Burhinus oedicnemus (Linnaeus, 1758) TN STOCU 4590
Family: Charadriiformes > Burhinidae

Stone-curlew, Chris Knights

The ‘Stone-curlew is a scarce, distinctive looking wader of sandy heaths and open ground with its stronghold in East Anglia.

With its patterned sand-coloured plumage the Stone-curlew is perfectly camouflaged and can be hard to spot. Further, it is mostly active at dusk and dawn, and sits still for most of the day avoiding the attention of predators. Its large eyes mean it can find and feed on ground-dwelling invertebrates even in very low light.

Numbers declined historically, reaching a low point in the 1980s, but dedicated conservation efforts mean breeding numbers have now more than doubled. Most individuals migrate for the winter, but they are increasingly leaving late and returning early, so are now recorded in almost all months.


Stone-curlew identification is usually straightforward.


Listen to example recordings of the main vocalisations of Stone-curlew, provided by xeno-canto contributors.


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Status and Trends

Population size and trends and patterns of distribution based on BTO surveys and atlases with data collected by BTO volunteers.


This species can be found on the following statutory and conservation listings and schedules.



Historically, the Stone-curlew was found more widely across the UK, but numbers reported to the Rare Breeding Birds Panel dropped to a low point in 1977; however, numbers in the 1970s are likely to have been significantly under-reported and the true low point may have been in the mid-1980s when around 100 pairs were breeding (RBBP report 1985). Comprehensive fieldwork by the RSPB began in 1985 and the species has subsequently benefited from intensive conservation efforts with numbers peaking at 473 pairs in 2012. The five-year mean population estimate from the Rare Breeding Birds Panel for the period 2015–2019 was 328 breeding pairs, but complete survey coverage is no longer achieved following the end of EU-LIFE+ project funding in 2016 (Eaton et al. 2021). Despite the population increases, the range has decreased by 42% since the 1968–72 Atlas, with the contraction occurring prior to the 1988–91 Atlas (Balmer et al. 2013) and hence during the initial decline prior to increased conservation focus on this species.


Stone-curlews prefer sparse vegetation and bare ground. In Britain this combination is provided either by short semi-natural grassland or by spring-sown crops. They breed in two main areas, the East Anglian Breckland and Salisbury Plain in Wiltshire, with a growing population on the Sandlings of coastal Suffolk. Small numbers have breed in Sussex.

Occupied 10-km squares in UK

European Distribution Map

European Breeding Bird Atlas 2


Change in occupied 10-km squares in the UK


Stone-curlews are summer visitors to southern and eastern heathlands from late March onwards. In some years birds linger into November and there are occasional winter records.

Weekly occurence of Stone-curlew from BirdTrack
Weekly occurrence patterns (shaded cells) and reporting rates (vertical bars) based on BirdTrack data. Reporting rates give the likelihood of encountering the species each week.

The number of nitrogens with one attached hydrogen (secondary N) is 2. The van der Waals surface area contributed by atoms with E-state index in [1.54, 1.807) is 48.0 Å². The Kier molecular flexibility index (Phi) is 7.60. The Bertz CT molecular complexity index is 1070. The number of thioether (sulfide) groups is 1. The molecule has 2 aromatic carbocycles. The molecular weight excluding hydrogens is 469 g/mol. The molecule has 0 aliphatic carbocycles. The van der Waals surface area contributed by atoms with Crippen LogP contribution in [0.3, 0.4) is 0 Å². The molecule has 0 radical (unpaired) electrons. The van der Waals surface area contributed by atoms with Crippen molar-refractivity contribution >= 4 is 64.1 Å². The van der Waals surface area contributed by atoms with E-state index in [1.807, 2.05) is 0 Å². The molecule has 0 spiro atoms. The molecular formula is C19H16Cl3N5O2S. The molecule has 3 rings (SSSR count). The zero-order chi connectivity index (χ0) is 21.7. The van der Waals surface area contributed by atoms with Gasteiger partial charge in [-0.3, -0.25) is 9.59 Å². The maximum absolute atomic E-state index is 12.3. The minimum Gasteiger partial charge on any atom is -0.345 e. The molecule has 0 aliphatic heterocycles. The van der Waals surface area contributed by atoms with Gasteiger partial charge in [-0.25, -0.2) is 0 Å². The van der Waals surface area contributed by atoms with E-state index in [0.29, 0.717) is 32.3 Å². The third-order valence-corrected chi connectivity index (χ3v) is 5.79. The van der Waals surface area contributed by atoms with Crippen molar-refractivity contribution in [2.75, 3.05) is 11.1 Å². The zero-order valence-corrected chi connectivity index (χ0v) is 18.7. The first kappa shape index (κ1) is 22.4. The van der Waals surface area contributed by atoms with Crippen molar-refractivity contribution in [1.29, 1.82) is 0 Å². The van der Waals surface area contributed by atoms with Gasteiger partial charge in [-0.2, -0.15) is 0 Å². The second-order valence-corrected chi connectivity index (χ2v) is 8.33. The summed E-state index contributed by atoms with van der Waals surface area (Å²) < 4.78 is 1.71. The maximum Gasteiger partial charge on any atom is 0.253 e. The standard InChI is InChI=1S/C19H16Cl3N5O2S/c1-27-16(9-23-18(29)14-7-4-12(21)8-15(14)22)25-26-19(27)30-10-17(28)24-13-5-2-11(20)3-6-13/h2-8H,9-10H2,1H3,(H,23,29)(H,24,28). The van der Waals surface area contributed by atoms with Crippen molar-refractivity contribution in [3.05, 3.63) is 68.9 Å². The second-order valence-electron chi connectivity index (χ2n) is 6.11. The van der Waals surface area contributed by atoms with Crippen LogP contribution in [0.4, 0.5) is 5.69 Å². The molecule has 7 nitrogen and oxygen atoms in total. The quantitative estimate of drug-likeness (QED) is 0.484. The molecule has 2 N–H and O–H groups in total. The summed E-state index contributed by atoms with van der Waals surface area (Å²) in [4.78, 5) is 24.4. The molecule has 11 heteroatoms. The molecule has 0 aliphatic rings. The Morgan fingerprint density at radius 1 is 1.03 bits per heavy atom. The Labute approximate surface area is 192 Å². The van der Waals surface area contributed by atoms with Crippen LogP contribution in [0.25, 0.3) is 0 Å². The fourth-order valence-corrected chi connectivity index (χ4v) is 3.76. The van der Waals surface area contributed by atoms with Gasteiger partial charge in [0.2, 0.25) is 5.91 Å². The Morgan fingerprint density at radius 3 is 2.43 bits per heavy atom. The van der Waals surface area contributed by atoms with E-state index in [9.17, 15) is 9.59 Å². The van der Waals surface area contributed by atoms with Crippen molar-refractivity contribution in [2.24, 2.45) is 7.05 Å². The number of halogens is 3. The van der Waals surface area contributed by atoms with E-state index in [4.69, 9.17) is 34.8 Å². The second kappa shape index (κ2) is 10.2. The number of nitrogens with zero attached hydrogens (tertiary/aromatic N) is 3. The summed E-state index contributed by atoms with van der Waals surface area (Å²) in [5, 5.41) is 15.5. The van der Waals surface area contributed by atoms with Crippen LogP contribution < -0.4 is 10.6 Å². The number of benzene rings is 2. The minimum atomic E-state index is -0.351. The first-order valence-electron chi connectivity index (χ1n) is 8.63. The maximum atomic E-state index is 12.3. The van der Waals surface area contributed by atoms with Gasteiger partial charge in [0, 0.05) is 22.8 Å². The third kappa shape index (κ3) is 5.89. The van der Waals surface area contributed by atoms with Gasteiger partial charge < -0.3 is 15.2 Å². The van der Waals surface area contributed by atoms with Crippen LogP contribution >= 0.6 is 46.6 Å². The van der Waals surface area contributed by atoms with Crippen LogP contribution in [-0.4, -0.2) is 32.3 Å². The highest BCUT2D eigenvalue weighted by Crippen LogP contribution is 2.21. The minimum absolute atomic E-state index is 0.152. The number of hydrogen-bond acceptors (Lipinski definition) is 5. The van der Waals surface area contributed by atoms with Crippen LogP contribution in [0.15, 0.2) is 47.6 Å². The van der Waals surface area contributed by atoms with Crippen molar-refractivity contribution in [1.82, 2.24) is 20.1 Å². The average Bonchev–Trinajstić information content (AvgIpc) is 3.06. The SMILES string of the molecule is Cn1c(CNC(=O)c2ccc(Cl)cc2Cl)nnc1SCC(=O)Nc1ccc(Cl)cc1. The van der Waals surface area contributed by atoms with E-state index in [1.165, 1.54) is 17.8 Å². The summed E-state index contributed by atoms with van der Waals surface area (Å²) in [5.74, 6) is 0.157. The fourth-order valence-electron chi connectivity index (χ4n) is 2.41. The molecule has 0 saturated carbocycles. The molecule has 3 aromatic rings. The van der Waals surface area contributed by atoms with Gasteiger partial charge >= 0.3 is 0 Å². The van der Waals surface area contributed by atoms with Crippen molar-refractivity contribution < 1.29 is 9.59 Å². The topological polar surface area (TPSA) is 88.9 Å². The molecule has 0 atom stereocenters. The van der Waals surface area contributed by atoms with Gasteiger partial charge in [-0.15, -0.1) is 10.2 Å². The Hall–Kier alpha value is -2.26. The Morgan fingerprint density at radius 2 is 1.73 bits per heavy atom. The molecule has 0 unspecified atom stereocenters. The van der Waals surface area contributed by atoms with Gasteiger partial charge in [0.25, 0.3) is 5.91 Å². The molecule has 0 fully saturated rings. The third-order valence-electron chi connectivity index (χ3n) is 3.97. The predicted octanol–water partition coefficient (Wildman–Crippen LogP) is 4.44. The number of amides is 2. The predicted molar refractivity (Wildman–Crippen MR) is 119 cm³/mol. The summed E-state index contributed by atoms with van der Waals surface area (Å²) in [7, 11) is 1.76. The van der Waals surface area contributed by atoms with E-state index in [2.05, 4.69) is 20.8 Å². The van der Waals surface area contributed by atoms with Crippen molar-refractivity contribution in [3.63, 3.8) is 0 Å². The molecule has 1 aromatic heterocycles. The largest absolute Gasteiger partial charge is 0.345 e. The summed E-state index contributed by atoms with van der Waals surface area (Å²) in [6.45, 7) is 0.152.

Information about movement and migration based on online bird portals (e.g. BirdTrack), Ringing schemes and tracking studies.


View a summary of recoveries in the Online Ringing Report.

Foreign locations of birds ringed or recovered in Britain & Ireland

Foreign locations of Stone-curlew ringed or recovered in Britain & Ireland
Encountered in: Winter (Nov-Feb); Spring (Mar-Apr); Summer (May-Jul); Autumn (Aug-Oct)


Lifecycle and body size information about Stone-curlew, including statistics on nesting, eggs and lifespan based on BTO ringing and nest recording data.



View number ringed each year in the Online Ringing Report


Feather measurements and photos on featherbase


For information in another language (where available) click on a linked name

Welsh: Rhedwr y Moelydd
Catalan: torlit comú
Czech: dytík úhorní
Danish: Triel
Dutch: Griel
Estonian: jämejalg
Finnish: paksujalka
French: Oedicnème criard
German: Triel
Hungarian: ugartyúk
Icelandic: Tríll
Irish: Crotach Cloch
Italian: Occhione
Latvian: lielacis
Lithuanian: paprastasis storkulnis
Norwegian: Triel
Polish: kulon (zwyczajny)
Portuguese: alcaravão
Slovak: ležiak úhorový
Slovenian: prlivka
Spanish: Alcaraván común
Swedish: tjockfot
Folkname: Great/Norfolk Plover


Interpretation and scientific publications about Stone-curlew from BTO scientists.


Causes of change

Losses since 1850 have been attributed to land enclosure, afforestation, lack of grazing, the cessation of rabbit warrening and the conversion of pasture to arable farmland (Balmer et al. 2013). The significant increases since the mid-1980s can be attributed to intensive conservation management and associated agri-environment schemes, which may also benefit other species including Skylark, Yellowhammer, Corn Bunting, Linnet and Lapwing (MacDonald et al. 2012) . A substantial decrease in Stone-Curlew abundance from 473 pairs to 319 pairs between 2012 and 2013 was attributed to the effects of a cold, wet spring in 2013 (Holling et al. 2015). Reported numbers have not subsequently reached the 2012 peak, but complete survey coverage has not been achieved since EU-LIFE+ project ended in 2016: consequently the direction of the recent trend less unclear and hence current drivers of change are also uncertain.

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